Certainly we’ve seen post-apocalyptic stories before, but the beauty here is that we haven’t seen this kind of world filled with elves, and trolls, and magic. We also understand that, to some degree, magic isn’t really seen in the world much any more, which makes Allanon and Wil’s Elfstones, a resurgence of something much older.

The Shannara Chronicles is also impressive because it manages to tell this story about magic without getting really nerdy about it. The Shannara Chronicles finds a way to make magic a bit more believable and realistic, if you will, and that’s bound to help please a wider mix of viewers.

The character tropes that are expected in fantasy are also turned around and upside down. Allanon, for instance, is more of a warrior-mage, and he brings muscle to the role of the spellcaster.

Wil is kind of a buff nerd with a big question mark about his ancestry and what his elf lineage really means, and the character is disarmingly funny. He’s the kind of protagonist who is bound to toughen up through the series, but from the start he’s not entirely a pushover.

And then there’s Amberle and the Rover (AKA thief) Eretria, played by Ivana Baquero. Both stars play tough, smart women, and that’s still a fairly rare thing on television, unfortunately. They’re fighters, and they have no problem facing off against men, or each other at times. It’s easy to root for both of them, and I really love the way both characters contrast, but also compliment each other in the first few episodes.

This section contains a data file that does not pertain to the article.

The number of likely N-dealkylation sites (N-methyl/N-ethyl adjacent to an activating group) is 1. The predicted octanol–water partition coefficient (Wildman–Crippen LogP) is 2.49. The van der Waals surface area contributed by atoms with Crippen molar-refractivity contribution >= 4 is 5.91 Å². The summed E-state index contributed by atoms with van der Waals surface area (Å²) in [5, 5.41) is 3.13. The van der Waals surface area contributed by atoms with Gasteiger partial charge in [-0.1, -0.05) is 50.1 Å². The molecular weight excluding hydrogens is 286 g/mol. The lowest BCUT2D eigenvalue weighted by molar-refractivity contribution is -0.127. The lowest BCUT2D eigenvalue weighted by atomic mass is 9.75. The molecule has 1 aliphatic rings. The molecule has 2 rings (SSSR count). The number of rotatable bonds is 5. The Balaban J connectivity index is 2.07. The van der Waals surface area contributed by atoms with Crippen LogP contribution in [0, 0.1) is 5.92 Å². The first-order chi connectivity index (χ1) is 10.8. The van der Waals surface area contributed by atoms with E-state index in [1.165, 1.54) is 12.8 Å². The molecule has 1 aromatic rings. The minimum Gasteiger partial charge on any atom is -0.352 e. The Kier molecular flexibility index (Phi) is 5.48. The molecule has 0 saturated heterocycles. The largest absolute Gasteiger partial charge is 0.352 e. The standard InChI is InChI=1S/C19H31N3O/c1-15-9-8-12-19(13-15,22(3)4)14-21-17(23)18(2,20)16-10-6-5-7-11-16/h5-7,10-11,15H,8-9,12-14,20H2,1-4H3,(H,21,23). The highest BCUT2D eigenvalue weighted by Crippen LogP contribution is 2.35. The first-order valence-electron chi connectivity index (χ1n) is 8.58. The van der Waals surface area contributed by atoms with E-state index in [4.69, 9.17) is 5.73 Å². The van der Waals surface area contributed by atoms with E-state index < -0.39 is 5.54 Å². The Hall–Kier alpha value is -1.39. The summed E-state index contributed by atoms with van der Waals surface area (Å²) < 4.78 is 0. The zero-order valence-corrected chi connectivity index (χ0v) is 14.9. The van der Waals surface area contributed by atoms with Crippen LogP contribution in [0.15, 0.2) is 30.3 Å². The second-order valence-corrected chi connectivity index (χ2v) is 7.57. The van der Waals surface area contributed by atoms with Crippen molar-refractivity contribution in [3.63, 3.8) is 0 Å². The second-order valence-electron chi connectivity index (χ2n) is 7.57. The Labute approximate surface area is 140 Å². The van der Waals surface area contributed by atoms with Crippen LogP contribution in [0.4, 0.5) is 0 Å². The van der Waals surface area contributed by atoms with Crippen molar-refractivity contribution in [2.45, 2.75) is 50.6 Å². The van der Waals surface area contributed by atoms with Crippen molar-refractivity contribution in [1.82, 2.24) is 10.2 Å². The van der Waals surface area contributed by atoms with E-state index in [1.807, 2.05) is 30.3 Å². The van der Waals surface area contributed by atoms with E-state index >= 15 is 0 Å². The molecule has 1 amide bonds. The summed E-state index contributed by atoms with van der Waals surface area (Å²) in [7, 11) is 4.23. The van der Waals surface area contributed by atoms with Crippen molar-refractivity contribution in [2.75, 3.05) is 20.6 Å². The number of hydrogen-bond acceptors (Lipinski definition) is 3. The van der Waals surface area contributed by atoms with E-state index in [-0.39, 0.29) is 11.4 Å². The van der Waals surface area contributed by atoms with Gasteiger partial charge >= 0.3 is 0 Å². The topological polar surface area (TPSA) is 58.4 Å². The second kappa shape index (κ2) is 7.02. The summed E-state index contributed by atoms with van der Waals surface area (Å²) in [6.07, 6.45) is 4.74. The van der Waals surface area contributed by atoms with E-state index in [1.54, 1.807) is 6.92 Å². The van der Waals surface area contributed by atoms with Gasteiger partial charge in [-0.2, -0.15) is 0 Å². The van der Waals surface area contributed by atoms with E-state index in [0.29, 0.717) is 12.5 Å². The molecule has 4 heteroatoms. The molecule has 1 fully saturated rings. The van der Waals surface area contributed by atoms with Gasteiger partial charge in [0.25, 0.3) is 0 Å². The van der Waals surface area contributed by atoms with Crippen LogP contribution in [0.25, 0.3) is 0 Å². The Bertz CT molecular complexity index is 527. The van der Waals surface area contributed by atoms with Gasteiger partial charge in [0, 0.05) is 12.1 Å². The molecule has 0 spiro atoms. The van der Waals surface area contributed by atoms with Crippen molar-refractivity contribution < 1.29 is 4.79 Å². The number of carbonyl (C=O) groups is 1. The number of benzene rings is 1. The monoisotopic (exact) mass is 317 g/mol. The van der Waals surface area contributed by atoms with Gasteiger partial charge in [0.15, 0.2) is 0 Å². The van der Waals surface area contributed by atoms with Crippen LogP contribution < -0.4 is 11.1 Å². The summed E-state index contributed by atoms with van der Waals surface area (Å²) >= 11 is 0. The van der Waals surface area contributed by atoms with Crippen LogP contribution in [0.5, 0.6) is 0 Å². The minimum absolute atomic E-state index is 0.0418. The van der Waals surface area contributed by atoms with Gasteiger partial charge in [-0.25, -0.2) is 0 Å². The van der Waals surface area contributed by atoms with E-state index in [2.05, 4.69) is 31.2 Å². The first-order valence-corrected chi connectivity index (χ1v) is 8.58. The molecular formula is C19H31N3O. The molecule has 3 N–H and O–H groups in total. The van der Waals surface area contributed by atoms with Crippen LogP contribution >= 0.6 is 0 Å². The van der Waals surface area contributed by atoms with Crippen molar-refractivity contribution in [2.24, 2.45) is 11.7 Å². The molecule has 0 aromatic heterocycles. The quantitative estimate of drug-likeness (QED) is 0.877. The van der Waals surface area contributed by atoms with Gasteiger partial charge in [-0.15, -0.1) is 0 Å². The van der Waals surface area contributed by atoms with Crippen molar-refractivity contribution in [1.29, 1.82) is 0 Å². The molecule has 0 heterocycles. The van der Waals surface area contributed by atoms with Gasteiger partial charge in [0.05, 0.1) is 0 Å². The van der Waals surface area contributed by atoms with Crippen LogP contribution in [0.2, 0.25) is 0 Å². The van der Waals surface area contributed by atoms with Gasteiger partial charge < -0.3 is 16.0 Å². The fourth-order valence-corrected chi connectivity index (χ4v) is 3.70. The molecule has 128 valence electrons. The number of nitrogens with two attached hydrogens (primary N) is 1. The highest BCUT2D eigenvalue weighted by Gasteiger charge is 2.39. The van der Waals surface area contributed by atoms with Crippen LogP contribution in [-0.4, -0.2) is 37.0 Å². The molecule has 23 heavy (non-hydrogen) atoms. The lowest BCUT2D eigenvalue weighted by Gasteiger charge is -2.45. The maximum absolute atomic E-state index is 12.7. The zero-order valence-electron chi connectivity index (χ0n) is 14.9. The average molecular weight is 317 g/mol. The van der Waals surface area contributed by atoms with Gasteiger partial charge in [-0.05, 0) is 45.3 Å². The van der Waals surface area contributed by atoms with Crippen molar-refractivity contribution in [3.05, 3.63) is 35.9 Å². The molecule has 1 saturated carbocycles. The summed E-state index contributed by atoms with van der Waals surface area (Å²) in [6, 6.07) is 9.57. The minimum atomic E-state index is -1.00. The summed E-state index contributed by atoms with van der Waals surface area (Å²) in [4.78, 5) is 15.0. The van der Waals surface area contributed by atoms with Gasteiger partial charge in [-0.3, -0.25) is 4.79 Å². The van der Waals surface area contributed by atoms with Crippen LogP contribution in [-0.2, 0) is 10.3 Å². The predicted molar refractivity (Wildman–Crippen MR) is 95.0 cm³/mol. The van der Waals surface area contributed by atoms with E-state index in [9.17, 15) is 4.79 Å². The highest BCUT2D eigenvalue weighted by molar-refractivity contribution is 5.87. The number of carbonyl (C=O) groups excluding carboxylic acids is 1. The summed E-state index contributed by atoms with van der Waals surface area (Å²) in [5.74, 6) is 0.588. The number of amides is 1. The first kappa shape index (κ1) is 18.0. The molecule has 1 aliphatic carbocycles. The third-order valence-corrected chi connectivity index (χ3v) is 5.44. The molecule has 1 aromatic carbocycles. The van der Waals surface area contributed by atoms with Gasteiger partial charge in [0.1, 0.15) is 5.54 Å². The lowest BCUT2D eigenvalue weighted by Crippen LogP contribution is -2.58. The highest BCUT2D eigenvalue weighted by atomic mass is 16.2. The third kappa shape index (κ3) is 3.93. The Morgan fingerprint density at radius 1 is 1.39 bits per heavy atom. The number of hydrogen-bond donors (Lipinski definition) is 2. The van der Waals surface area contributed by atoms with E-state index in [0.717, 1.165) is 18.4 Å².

Amberle, Wil, and Eretria

Amberle, Wil, and Eretria

Some elements of the premiere falter, to some degree. For instance it’s possible to read into the story that Amberle, as the first woman to quest to be a Chosen, broke some sort of rule that helped to hurt the Ellcrys and bring about its fall. Perhaps that will play out better throughout the season, but it’s a pretty awful message if I understand it correctly.

So far I’ve watched the first four episodes, including the two-part premiere, and I can say that the series only gets better the deeper you go though. I’m already addicted, and I can’t wait to see where it goes next; minor flaws and all.

My first encounter with The Elfstones of Shannara, the second book in Terry Brooks’ series and the novel that the show is based on, was in the 80s, but I ended up re-reading it five or six times before it eventually went to storage. Since then, my memory of the plot has faded a bit, but some things have stayed quite clear, and I’m really impressed with what the show’s creators, producers, and director have accomplished. It feels like the same world I read, but it’s modern and clever with the way it brings the pieces together. Most of all, it’s a rich world to step in to, and could very well be a huge franchise for MTV. The show is also one of the best I’ve seen on television in months.

It’s also incredibly refreshing to watch a series and have a hard time comparing it to anything else. While the themes may sound like Lord of the Rings or even Game of Thrones, The Shannara Chronicles bears almost no resemblance to either. That may even be the best thing about it.

The Shannara Chronicles also stars Emilia Burns as Commander Tilton, Aaron Jakubenko as Ander Elessedil, John Rhys-Davies as Eventine Elessedil, Daniel MacPherson as Arion Elessedil, Marcus Vanco as Bandon, and Brooke Williams as Catania.

Watch the series premiere on Tuesday, January 5 at 10:00 PM (ET) on MTV. You can also catch the premiere on Wednesday, January 6 on CTV at 9:00m PM (ET).

About The Author

W. Andrew Powell
Editor-In-Chief

W. Andrew Powell lives, sleeps, eats, and breaths movies and entertainment. Since launching The GATE in 1999 Andrew has enjoyed being a pest to any publicist who would return his calls. In his "spare time," Andrew is also an avid photographer, and writes about leisure travel and hotels around the world.